Subscribe

Using Pretty Words to Cover Up Faults

Origin of the idiom 文過飾非


Epoch Times Staff
Created: January 26, 2013 Last Updated: January 26, 2013
Related articles: China » Culture
Print E-mail to a friend Give feedback

A little boy digs into the candy dish without permission. Pretty words cannot undo a wrongdoing. (Taylor Hinton/Photos.com)

A little boy digs into the candy dish without permission. Pretty words cannot undo a wrongdoing. (Taylor Hinton/Photos.com)

“Using pretty words to cover up faults” (文過飾非, pronounced wén guò shì fēi) is a Chinese idiom that refers to using eloquent words to gloss over a mistake, conceal a fault, or cover up a wrongdoing.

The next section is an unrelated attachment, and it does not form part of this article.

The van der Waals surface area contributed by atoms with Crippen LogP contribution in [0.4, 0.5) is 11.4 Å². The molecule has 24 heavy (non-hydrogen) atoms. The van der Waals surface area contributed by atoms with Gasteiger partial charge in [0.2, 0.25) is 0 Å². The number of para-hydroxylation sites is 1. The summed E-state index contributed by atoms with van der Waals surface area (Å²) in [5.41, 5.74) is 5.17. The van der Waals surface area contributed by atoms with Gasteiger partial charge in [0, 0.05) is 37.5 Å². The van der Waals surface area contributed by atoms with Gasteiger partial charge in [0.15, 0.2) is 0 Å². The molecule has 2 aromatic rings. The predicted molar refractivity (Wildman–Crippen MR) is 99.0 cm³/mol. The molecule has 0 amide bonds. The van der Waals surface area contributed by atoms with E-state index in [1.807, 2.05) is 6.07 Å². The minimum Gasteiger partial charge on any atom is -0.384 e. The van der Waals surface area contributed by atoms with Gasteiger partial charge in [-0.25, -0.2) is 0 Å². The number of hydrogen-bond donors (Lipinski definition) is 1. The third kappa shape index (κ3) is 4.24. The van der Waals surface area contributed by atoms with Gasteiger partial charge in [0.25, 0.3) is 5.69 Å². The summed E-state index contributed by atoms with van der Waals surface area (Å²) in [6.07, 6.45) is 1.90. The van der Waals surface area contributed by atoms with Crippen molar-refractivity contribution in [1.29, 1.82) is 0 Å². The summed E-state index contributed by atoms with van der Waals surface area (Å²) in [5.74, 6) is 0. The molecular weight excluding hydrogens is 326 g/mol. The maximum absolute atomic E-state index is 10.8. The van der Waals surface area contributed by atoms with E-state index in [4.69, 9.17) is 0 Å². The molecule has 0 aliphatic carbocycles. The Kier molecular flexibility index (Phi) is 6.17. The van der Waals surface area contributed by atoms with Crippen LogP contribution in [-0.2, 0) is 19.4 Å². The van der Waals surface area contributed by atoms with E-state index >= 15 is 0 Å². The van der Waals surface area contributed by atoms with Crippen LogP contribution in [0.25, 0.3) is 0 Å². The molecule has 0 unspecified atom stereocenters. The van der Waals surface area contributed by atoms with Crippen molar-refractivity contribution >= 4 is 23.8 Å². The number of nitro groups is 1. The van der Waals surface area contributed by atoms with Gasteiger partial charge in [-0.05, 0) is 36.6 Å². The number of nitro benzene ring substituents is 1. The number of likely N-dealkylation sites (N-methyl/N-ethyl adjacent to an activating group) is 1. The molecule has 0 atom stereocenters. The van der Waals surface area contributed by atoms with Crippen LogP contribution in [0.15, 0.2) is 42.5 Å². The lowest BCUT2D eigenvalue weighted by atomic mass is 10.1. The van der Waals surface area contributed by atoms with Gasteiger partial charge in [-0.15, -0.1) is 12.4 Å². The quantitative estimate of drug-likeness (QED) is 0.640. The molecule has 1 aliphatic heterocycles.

It originates from two sources. The first part, 文過 (wén guò), is from the “Analects” of Confucius, in a passage in which one of Confucius’s disciples, Zi Xia, states: “A person of low moral character is sure to gloss over his faults.”

The second part, 飾非 (shì fēi), is from “Zhuang Zi,” in a chapter called “The Robber Zhi” in which Ji Liuxia described his brother Dao Zhi as being “eloquent enough to hide his faults.”

 

The Epoch Times publishes in 35 countries and in 21 languages. Subscribe to our e-newsletter.




   

GET THE FREE DAILY E-NEWSLETTER


Selected Topics from The Epoch Times

James O Grundvig